I fear this will seem like a second-string afterthought. SO not my intention. Here in California and 16 other US states, Monday is Indigenous People’s Day (The remaining 33 US states still call it Columbus Day). I want to acknowledge it, especially as I have recently been learning how shamefully ignorant I am about the First Nation people of my country. My not atypical public school education, even (mostly) in the highly reputed Palo Alto Unified School District, offered little to no history and culture about our national forbears. (That is, of course, no excuse for continuing the neglect in my own personal development, especially as one so impassioned about social justice.) Apart from the heinous mistreatment of native peoples, they have suffered the most unforgivable, godforsaken neglect of perhaps any of our minorities, although I am breaking my own rule by comparing worsts. Suffice it to say, unforgivable neglect on top of everything else. I am forced to take note of and begin to correct my ignorance.
In my customary, if inexplicable way, I love to read the biographies and memoirs of great athletes. In this case, I found myself diving into the hefty tome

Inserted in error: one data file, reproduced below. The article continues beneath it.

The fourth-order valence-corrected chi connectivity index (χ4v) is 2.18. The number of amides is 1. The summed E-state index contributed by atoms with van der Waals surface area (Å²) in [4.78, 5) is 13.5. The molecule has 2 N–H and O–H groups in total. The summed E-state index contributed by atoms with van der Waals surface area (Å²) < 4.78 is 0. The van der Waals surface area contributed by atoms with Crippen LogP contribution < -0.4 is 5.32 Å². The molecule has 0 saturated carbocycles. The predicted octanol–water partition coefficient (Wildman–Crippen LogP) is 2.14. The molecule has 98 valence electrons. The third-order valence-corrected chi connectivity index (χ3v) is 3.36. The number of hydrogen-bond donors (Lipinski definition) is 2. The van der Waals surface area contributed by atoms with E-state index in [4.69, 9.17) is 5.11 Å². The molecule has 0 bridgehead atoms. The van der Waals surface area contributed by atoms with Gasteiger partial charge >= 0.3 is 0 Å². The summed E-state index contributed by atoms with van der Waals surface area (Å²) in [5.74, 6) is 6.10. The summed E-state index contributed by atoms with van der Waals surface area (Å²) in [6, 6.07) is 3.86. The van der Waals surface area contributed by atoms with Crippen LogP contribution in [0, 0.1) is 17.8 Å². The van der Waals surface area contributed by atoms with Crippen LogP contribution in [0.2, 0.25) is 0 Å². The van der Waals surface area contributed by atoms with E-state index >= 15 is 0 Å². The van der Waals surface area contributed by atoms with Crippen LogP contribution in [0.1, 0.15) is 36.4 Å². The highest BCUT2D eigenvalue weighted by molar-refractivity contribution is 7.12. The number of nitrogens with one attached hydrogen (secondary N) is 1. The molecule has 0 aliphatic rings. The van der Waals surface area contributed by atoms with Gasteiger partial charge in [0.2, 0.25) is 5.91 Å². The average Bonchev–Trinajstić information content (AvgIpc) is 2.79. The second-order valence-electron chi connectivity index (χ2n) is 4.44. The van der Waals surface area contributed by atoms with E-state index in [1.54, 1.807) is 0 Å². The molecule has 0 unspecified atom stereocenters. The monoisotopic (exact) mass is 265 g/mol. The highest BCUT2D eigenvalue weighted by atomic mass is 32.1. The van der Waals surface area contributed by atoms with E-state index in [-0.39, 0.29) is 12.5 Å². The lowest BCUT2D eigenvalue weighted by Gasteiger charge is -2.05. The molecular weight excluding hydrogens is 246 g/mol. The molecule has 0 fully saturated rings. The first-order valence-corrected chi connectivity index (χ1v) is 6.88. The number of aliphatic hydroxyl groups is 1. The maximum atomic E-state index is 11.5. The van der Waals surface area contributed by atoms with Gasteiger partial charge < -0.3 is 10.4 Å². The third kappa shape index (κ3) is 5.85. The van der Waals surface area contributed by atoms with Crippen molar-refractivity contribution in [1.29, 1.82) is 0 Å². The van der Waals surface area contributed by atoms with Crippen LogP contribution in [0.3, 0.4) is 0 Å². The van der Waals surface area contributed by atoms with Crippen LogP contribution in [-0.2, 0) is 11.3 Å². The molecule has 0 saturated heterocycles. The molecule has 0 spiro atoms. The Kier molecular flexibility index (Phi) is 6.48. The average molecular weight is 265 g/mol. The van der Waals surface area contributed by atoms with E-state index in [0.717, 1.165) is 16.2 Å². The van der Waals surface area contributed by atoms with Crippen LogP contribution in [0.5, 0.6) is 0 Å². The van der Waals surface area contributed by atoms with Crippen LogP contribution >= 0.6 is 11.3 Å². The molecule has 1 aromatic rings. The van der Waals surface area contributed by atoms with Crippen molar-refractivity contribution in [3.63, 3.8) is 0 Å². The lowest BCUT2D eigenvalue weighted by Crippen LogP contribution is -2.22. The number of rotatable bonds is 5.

Path Lit by Lightning: The Life of Jim Thorpe by David Maraniss (Simon & Schuster 2022). Although the book does not really take us inside the emotional world of the protagonist as my favorite biographies do, it successfully begins to fill in the vast vacuum of knowledge for which I am duly humbled and grateful. In addition to all the other phenomenal mistreatment, abuse, and robbery of First Nation peoples, the book demonstrates another way that they were exploited for profit: the veritable sale of their extraordinary athletic ability. Huge sums were garnered by college athletic departments that drew huge spectator crowds to watch games, wowed by the very players they called savages. Thorpe was an amazing, extraordinary athlete, called by some in his time the best athlete in the world. Like many of his kind, his life sank into misfortune and ultimately wound to a lousy end.
I like the practice I have heard others doing, lately of learning and acknowledging on whose native land I now stand and/or live. I am writing this in what is now my dearly loved home and was once Yelamu Ohlone land. The Joan Baez documentary is still only in theaters. It is called I Am Noise. It may be at a theater near you. I am going to wait until I can stream it, as I like to watch movies when I am stirring my cheese vat. Meanwhile, enjoy a day off, if you have one, whatever you may call it.